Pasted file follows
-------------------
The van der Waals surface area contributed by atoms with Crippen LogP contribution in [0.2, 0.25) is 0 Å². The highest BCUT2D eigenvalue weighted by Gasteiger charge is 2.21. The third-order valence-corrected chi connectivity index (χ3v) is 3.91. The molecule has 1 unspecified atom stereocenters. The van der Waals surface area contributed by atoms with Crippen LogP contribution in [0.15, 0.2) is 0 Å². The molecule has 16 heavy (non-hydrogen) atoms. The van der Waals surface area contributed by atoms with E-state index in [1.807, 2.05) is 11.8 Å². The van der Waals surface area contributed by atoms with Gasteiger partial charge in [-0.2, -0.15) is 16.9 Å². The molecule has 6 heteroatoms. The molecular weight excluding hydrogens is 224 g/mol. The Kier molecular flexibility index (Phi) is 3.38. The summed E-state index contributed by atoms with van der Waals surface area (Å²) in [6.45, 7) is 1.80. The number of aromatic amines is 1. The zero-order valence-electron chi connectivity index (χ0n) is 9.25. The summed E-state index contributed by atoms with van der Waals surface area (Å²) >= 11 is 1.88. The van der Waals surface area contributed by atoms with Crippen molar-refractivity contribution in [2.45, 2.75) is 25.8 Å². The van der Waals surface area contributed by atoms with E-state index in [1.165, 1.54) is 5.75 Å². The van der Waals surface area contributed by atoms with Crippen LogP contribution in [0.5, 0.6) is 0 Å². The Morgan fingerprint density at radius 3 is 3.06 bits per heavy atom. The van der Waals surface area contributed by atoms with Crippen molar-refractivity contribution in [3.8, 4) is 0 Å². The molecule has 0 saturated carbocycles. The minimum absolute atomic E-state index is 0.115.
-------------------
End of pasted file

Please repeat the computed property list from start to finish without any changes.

The van der Waals surface area contributed by atoms with Crippen LogP contribution in [0.2, 0.25) is 0 Å². The highest BCUT2D eigenvalue weighted by Gasteiger charge is 2.21. The third-order valence-corrected chi connectivity index (χ3v) is 3.91. The molecule has 1 unspecified atom stereocenters. The van der Waals surface area contributed by atoms with Crippen LogP contribution in [0.15, 0.2) is 0 Å². The molecule has 16 heavy (non-hydrogen) atoms. The van der Waals surface area contributed by atoms with E-state index in [1.807, 2.05) is 11.8 Å². The van der Waals surface area contributed by atoms with Gasteiger partial charge in [-0.2, -0.15) is 16.9 Å². The molecule has 6 heteroatoms. The molecular weight excluding hydrogens is 224 g/mol. The Kier molecular flexibility index (Phi) is 3.38. The summed E-state index contributed by atoms with van der Waals surface area (Å²) in [6.45, 7) is 1.80. The number of aromatic amines is 1. The zero-order valence-electron chi connectivity index (χ0n) is 9.25. The summed E-state index contributed by atoms with van der Waals surface area (Å²) >= 11 is 1.88. The van der Waals surface area contributed by atoms with Crippen molar-refractivity contribution in [2.45, 2.75) is 25.8 Å². The van der Waals surface area contributed by atoms with E-state index in [1.165, 1.54) is 5.75 Å². The van der Waals surface area contributed by atoms with Crippen LogP contribution in [0.5, 0.6) is 0 Å². The Morgan fingerprint density at radius 3 is 3.06 bits per heavy atom. The van der Waals surface area contributed by atoms with Crippen molar-refractivity contribution in [3.8, 4) is 0 Å². The molecule has 0 saturated carbocycles. The minimum absolute atomic E-state index is 0.115.